In Asia Arrhidaeus and Pithon, the guardians of the kings, setting out from the Nile with the kings and the army, came to Triparadeisus in upper Syria. There Eurydicê, the queen, was interfering in many matters and working against the efforts of the guardians. Pithon and his colleague were distressed by this, and when they saw that the Macedonians were paying more and more attention to her commands, they summoned a meeting of the assembly and resigned the guardianship; whereupon the Macedonians elected Antipater guardian with full power. When Antipater arrived at Triparadeisus a few days later, he found Eurydicê stirring up discord and turning the Macedonians away from him. There was great disorder in the army; but a general assembly was called together, and Antipater put an end to the tumult by addressing the crowd, and by thoroughly frightening Eurydicê he persuaded her to keep quiet.
The language of this extract is interesting. Euridice is engaged in ‘interfering’ and ‘stirring up discord’. These words do not suggest proper political activity, in contrast with the men, who had meetings and elections. Clearly, Cleopatra/Euridice’s actions were not viewed as legitimate.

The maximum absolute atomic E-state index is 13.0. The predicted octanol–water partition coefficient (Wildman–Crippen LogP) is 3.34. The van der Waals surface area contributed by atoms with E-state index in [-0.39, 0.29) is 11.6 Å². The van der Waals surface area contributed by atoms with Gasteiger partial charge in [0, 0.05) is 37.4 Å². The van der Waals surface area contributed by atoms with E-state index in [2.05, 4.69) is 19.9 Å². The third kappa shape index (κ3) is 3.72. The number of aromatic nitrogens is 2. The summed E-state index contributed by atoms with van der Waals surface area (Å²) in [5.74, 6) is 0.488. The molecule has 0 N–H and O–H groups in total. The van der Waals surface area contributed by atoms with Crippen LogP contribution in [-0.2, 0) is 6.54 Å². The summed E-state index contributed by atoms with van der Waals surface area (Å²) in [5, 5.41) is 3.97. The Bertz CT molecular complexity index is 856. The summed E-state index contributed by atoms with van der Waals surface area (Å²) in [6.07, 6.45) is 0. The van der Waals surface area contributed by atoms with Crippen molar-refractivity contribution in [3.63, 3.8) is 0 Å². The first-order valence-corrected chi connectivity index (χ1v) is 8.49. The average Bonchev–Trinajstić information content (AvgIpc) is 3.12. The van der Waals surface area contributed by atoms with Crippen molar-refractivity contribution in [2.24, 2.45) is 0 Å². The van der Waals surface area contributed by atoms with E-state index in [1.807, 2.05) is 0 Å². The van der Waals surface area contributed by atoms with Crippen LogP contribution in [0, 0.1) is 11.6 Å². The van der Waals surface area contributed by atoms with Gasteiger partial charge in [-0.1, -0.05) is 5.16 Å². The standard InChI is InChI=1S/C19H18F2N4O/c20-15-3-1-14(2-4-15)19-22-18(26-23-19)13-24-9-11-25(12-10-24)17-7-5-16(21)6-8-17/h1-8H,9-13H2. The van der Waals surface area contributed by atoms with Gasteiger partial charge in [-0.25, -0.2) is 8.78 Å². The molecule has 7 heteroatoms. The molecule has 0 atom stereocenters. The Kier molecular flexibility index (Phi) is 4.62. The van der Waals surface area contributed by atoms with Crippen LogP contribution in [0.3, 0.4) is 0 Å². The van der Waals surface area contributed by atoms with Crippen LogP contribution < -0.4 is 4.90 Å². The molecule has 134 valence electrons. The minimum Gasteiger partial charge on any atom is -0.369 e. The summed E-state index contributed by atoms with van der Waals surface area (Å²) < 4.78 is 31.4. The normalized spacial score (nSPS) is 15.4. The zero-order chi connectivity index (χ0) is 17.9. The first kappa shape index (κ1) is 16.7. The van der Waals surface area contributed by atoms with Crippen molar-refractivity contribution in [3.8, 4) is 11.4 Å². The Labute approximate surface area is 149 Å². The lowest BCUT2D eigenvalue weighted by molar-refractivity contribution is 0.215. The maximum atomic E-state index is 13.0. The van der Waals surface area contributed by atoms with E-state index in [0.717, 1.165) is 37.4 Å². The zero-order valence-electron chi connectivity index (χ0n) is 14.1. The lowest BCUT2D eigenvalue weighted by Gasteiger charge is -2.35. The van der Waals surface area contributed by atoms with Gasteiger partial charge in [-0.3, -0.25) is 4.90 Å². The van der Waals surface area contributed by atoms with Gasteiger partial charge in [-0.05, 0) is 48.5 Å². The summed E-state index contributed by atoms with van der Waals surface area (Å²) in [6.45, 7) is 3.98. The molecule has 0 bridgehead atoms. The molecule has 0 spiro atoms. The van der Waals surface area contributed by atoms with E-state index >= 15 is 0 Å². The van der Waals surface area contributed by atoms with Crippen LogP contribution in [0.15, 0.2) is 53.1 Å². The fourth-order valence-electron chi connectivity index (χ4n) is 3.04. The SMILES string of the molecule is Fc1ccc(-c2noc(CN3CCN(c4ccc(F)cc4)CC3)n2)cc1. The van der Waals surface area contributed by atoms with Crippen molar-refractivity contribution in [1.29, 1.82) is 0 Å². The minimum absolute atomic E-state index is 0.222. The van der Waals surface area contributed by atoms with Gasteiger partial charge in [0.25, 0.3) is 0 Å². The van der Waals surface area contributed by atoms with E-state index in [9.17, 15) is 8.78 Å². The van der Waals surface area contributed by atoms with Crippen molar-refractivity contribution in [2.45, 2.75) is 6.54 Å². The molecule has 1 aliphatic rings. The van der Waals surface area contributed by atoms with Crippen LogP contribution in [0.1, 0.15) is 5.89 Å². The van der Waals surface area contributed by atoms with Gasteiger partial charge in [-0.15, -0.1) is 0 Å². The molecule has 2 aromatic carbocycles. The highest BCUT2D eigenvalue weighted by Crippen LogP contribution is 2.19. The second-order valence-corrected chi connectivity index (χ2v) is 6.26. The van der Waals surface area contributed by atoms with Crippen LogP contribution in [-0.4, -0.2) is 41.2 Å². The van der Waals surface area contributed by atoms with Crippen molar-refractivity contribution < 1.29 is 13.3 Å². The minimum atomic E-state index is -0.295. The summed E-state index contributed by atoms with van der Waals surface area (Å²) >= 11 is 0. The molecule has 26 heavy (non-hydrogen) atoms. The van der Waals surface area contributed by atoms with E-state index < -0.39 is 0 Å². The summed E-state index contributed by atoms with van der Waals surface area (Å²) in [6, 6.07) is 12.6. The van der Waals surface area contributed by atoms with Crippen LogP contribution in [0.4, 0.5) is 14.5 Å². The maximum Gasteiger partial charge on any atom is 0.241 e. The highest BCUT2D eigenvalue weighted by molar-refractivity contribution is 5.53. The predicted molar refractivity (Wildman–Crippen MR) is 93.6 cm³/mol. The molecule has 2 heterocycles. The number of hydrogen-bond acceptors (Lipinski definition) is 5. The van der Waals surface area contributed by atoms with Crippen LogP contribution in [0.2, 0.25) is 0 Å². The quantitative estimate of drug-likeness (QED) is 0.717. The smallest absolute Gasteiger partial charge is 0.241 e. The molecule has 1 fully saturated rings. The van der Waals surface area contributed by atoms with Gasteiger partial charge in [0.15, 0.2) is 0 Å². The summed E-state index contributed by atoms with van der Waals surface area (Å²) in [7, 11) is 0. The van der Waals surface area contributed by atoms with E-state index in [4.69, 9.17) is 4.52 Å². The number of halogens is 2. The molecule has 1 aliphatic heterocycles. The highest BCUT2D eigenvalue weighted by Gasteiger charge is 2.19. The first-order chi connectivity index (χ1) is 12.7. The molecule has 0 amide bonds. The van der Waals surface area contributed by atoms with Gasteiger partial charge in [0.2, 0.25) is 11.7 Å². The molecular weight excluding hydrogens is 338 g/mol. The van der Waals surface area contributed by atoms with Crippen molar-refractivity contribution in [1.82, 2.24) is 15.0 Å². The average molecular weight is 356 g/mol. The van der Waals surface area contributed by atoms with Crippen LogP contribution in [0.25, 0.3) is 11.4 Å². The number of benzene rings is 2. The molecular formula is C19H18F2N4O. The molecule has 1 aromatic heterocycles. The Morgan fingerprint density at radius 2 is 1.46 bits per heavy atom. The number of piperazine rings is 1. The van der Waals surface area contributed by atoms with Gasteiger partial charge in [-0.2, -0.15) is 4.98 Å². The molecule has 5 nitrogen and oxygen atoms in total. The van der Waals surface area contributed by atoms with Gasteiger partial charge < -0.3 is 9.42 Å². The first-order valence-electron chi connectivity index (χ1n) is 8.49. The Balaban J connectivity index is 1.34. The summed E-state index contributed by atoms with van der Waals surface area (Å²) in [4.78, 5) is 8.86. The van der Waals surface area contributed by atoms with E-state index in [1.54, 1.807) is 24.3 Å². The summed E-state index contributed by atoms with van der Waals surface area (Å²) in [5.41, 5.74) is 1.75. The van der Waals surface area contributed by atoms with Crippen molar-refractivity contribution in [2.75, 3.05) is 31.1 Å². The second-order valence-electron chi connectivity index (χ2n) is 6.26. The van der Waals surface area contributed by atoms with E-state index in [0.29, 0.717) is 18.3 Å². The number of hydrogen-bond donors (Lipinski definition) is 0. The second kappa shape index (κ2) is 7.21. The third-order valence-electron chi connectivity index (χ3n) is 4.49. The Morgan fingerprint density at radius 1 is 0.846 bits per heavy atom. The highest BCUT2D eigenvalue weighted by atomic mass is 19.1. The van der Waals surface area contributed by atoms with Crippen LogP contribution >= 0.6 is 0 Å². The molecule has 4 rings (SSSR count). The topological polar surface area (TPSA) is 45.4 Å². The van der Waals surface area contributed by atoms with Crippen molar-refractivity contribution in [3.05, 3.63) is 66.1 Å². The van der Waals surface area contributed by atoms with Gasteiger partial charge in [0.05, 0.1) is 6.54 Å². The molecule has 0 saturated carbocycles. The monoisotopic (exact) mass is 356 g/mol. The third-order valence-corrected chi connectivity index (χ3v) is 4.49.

Olympias now returns to the narrative. Much of Olympias’s political activity seems to take place after the death of Philip of Macedon at the hands of one Pausanias, who believed himself ill-judged. Plutarch implicated Olympias in the murder:
And so when Pausanias, who had been outrageously dealt with at the instance of Attalus and Cleopatra and could get no justice at Philip’s hands, slew Philip, most of the blame devolved upon Olympias, on the ground that she had added her exhortations to the young man’s anger and incited him to the deed; but a certain amount of accusation attached itself to Alexander also.